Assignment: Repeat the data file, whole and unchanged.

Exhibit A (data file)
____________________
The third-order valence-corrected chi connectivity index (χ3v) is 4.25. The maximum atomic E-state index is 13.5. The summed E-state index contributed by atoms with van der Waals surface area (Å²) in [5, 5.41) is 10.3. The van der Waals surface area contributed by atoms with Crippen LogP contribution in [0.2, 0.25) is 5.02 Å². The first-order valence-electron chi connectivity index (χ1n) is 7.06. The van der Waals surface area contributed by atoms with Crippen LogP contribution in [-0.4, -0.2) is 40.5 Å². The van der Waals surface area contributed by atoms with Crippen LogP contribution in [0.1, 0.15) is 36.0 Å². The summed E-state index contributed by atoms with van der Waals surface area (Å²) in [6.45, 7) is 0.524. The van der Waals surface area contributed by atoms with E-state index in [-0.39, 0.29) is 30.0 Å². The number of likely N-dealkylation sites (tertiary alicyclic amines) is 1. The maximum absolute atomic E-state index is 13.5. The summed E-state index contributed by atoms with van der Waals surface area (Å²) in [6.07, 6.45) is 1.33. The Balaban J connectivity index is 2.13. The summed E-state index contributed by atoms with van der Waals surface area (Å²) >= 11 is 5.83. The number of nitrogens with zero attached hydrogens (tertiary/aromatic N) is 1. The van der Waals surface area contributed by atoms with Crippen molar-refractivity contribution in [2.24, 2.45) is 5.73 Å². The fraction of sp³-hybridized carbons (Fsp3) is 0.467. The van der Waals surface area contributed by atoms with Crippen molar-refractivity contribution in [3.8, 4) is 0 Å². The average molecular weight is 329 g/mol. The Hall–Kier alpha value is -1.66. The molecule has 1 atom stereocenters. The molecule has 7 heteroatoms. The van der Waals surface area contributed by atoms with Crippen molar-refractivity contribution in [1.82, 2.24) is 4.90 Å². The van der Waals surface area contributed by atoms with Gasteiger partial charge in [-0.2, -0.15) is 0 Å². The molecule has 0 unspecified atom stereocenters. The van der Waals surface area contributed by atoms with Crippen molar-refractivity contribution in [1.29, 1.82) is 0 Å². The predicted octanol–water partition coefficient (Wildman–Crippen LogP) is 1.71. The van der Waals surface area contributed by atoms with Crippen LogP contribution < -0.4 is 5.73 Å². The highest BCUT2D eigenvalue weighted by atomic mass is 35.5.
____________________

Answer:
The third-order valence-corrected chi connectivity index (χ3v) is 4.25. The maximum atomic E-state index is 13.5. The summed E-state index contributed by atoms with van der Waals surface area (Å²) in [5, 5.41) is 10.3. The van der Waals surface area contributed by atoms with Crippen LogP contribution in [0.2, 0.25) is 5.02 Å². The first-order valence-electron chi connectivity index (χ1n) is 7.06. The van der Waals surface area contributed by atoms with Crippen LogP contribution in [-0.4, -0.2) is 40.5 Å². The van der Waals surface area contributed by atoms with Crippen LogP contribution in [0.1, 0.15) is 36.0 Å². The summed E-state index contributed by atoms with van der Waals surface area (Å²) in [6.45, 7) is 0.524. The van der Waals surface area contributed by atoms with E-state index in [-0.39, 0.29) is 30.0 Å². The number of likely N-dealkylation sites (tertiary alicyclic amines) is 1. The maximum absolute atomic E-state index is 13.5. The summed E-state index contributed by atoms with van der Waals surface area (Å²) in [6.07, 6.45) is 1.33. The Balaban J connectivity index is 2.13. The summed E-state index contributed by atoms with van der Waals surface area (Å²) >= 11 is 5.83. The number of nitrogens with zero attached hydrogens (tertiary/aromatic N) is 1. The van der Waals surface area contributed by atoms with Crippen molar-refractivity contribution in [2.24, 2.45) is 5.73 Å². The fraction of sp³-hybridized carbons (Fsp3) is 0.467. The van der Waals surface area contributed by atoms with Crippen molar-refractivity contribution in [3.8, 4) is 0 Å². The average molecular weight is 329 g/mol. The Hall–Kier alpha value is -1.66. The molecule has 1 atom stereocenters. The molecule has 7 heteroatoms. The van der Waals surface area contributed by atoms with Crippen molar-refractivity contribution in [1.82, 2.24) is 4.90 Å². The van der Waals surface area contributed by atoms with Gasteiger partial charge in [-0.2, -0.15) is 0 Å². The molecule has 0 unspecified atom stereocenters. The van der Waals surface area contributed by atoms with Crippen molar-refractivity contribution in [1.29, 1.82) is 0 Å². The predicted octanol–water partition coefficient (Wildman–Crippen LogP) is 1.71. The van der Waals surface area contributed by atoms with Crippen LogP contribution < -0.4 is 5.73 Å². The highest BCUT2D eigenvalue weighted by atomic mass is 35.5.